1. Surprisingly, the DSA left was as strong at this year’s convention as it was in 2021. Socialist Alternative and Tempest have largely withdrawn from DSA, but others have stepped up their game. The Marxist Unity Group (MUG) and Reform and Revolution (R&R) collaborated on several convention resolutions and submitted others separately. Bread and Roses (B&R) collaborated with MUG on a resolution. Solidarity and Tempest members and others initiated an effort to amend the labor, electoral, and international resolutions, when it became clear that they would otherwise sail through. A separate B&R amendment to the international resolution, supported by the rest of the DSA left, garnered 36 percent of the delegate votes, the high-water mark of the left, about the same as two years ago.
  1. More surprisingly, the DSA left won seven of the sixteen seats on the National Political Committee. R&R was shut out, but MUG won two seats, Red Star won three, a representative of the anti-Zionist slate won one, and an independent associated with the left won one. B&R is divided between center and left currents, but its three NPC members might join the DSA left on some issues. That said, the DSA left is weaker than its numbers on the NPC suggest. It has no mandate from the convention and no common perspective. More importantly, the real power in DSA lies elsewhere, in the staff and the relationships with union officials, NGO administrators, and Democratic Party politicians it represents. There’s little reason to think that this NPC will chart a new course.
  1. The most likely long-term prognosis for DSA is an endless orbit around the Democratic Party and a downward spiral toward its pre-2016 stagnation. But DSA still has 58,000 paid-up members and attracts and loses thousands each year. In many cities it is an important vehicle for mass work, particularly labor work. DSA members want to fight against police brutality, for immigrants, for abortion and LGBTQ+ rights, and for the environment, although DSA’s activity is not as developed there. With the Israeli assault on Gaza, DSAers have plunged into Palestine solidarity. Many DSAers want to learn about working-class history and socialist politics. Some are open to revolutionary politics.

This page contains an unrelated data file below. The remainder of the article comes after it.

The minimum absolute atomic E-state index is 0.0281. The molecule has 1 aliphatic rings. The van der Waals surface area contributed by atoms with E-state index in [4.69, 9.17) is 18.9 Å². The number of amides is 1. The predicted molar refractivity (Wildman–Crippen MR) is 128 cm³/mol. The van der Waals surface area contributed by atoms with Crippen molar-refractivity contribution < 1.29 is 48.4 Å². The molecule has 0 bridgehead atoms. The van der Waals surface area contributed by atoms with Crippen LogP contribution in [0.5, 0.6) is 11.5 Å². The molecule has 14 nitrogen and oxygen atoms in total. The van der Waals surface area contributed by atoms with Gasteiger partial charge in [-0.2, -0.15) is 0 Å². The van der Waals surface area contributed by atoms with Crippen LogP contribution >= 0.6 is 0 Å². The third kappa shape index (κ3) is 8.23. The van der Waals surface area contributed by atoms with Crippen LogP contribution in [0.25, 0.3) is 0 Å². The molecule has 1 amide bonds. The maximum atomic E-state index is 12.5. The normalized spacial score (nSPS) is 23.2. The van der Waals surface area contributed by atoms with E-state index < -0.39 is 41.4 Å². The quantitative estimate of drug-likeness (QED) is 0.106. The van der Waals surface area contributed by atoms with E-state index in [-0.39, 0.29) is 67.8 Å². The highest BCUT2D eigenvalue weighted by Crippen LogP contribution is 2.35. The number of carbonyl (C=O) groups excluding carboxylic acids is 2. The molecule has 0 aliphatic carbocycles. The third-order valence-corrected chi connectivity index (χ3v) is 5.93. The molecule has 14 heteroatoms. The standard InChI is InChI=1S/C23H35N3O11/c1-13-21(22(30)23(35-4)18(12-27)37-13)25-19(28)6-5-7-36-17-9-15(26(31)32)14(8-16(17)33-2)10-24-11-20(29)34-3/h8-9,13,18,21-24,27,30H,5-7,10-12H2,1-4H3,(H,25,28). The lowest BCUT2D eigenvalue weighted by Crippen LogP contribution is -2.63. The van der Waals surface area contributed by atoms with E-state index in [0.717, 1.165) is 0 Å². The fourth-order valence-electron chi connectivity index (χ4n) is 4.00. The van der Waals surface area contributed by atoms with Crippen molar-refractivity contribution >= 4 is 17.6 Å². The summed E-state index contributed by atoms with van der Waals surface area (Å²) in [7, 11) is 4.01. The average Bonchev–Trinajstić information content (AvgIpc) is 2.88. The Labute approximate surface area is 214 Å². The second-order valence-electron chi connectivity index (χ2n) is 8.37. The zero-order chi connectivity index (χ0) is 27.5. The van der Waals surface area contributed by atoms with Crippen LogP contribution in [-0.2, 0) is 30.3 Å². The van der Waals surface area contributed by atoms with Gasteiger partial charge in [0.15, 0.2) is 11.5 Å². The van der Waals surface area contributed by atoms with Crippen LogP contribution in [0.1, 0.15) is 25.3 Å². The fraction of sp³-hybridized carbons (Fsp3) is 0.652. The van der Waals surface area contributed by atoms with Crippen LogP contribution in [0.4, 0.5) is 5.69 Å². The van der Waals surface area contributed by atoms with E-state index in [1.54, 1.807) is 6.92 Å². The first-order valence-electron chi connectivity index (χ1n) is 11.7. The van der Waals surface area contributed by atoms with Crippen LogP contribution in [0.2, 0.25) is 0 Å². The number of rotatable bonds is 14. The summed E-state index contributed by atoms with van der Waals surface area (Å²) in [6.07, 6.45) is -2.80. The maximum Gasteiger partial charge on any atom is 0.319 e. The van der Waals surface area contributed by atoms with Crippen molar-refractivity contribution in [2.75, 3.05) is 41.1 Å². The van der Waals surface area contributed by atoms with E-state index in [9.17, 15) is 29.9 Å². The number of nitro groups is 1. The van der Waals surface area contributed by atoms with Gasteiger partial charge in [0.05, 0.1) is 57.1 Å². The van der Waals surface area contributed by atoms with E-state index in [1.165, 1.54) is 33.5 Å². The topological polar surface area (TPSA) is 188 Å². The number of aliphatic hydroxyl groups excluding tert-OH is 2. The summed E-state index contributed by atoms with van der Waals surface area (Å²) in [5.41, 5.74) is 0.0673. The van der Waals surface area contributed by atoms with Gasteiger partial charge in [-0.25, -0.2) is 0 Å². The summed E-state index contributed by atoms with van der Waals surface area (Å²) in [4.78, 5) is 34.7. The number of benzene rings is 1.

1. In places where DSA is doing useful work and attracting activists, revolutionary socialists should participate. Even if DSA continues to fade, as seems likely, how it fades matters. Will the activists passing through DSA be exposed to more than social-democratic reformism? Will they learn to warn workers against relying on “support” from Democrats to whom re-election is more important than solidarity with striking workers? Will they participate in militant action? Will they build relationships with revolutionaries? Will they think about left and revolutionary regroupment? Will they have a place to go when they become disenchanted with DSA?
  1. A dozen or so revolutionary socialist groups have participated in DSA in the past few years. They have seldom collaborated, even if they agreed on key points, such as Palestine solidarity and beginning to break with the Democrats now. Disunity has contributed to their marginalization. The 2023 convention showed more collaboration than ever before, but not yet the coherent campaign that might have posed the issues sharply enough to build a solid left pole of attraction.
  1. The view that a window of opportunity has closed in DSA is based on a misconception. The window was never open, in the sense of winning DSA to revolutionary politics. But the window is still open, if “open” means the opportunity to work with other socialists in the unions and movements, to win a layer of activists to revolutionary politics, and to advance the projects of left and revolutionary regroupment.

Featured image credit: Wikimedia Commons; modified by Tempest.

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Giselle Gerolami, Ron Lare, and Peter Solenberger View All

Giselle Gerolami is an abortion-rights activist and a member of Tempest, Solidarity, and the DSA.

Ron Lare is a retired UAW Local 600 member, and former member of the union’s Executive Board. He is also a member of Tempest, Solidarity, and the DSA.

Peter Solenberger is a labor, social justice, and antiwar activist, having worked for many years in the Detroit area and now in Northern Michigan. He is a member of Tempest, Solidarity, and DSA.